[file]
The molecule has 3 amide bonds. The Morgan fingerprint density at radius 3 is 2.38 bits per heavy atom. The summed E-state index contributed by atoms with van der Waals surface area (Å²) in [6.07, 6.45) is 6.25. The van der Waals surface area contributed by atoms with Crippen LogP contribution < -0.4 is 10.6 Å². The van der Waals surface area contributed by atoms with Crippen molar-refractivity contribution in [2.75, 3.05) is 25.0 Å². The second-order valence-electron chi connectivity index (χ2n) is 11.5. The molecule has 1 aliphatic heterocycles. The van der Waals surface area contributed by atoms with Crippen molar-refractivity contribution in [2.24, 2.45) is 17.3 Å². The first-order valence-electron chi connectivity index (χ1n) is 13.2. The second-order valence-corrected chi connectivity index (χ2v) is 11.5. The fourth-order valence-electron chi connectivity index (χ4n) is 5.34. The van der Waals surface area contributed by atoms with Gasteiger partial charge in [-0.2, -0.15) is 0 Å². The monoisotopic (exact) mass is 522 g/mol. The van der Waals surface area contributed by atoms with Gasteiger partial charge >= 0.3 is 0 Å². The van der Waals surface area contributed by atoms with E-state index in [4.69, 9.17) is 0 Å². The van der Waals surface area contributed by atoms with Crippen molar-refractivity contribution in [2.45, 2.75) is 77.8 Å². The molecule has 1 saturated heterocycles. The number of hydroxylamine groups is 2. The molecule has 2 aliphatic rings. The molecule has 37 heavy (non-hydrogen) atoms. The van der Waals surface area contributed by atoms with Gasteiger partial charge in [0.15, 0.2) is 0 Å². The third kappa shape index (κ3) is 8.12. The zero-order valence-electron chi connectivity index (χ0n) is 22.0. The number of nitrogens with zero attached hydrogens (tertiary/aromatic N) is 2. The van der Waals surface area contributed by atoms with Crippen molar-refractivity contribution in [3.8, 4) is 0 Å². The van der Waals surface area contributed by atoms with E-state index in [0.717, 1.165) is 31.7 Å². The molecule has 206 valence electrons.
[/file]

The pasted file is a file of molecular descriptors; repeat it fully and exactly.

The molecule has 3 amide bonds. The Morgan fingerprint density at radius 3 is 2.38 bits per heavy atom. The summed E-state index contributed by atoms with van der Waals surface area (Å²) in [6.07, 6.45) is 6.25. The van der Waals surface area contributed by atoms with Crippen LogP contribution < -0.4 is 10.6 Å². The van der Waals surface area contributed by atoms with Crippen molar-refractivity contribution in [2.75, 3.05) is 25.0 Å². The second-order valence-electron chi connectivity index (χ2n) is 11.5. The molecule has 1 aliphatic heterocycles. The van der Waals surface area contributed by atoms with Crippen molar-refractivity contribution in [2.24, 2.45) is 17.3 Å². The first-order valence-electron chi connectivity index (χ1n) is 13.2. The second-order valence-corrected chi connectivity index (χ2v) is 11.5. The fourth-order valence-electron chi connectivity index (χ4n) is 5.34. The van der Waals surface area contributed by atoms with Gasteiger partial charge in [-0.2, -0.15) is 0 Å². The monoisotopic (exact) mass is 522 g/mol. The van der Waals surface area contributed by atoms with Gasteiger partial charge >= 0.3 is 0 Å². The van der Waals surface area contributed by atoms with E-state index in [4.69, 9.17) is 0 Å². The van der Waals surface area contributed by atoms with Crippen molar-refractivity contribution in [2.45, 2.75) is 77.8 Å². The molecule has 1 saturated heterocycles. The number of hydroxylamine groups is 2. The molecule has 2 aliphatic rings. The molecule has 37 heavy (non-hydrogen) atoms. The van der Waals surface area contributed by atoms with Gasteiger partial charge in [0.15, 0.2) is 0 Å². The third kappa shape index (κ3) is 8.12. The zero-order valence-electron chi connectivity index (χ0n) is 22.0. The number of nitrogens with zero attached hydrogens (tertiary/aromatic N) is 2. The van der Waals surface area contributed by atoms with Crippen molar-refractivity contribution in [3.8, 4) is 0 Å². The van der Waals surface area contributed by atoms with E-state index in [0.717, 1.165) is 31.7 Å². The molecule has 206 valence electrons.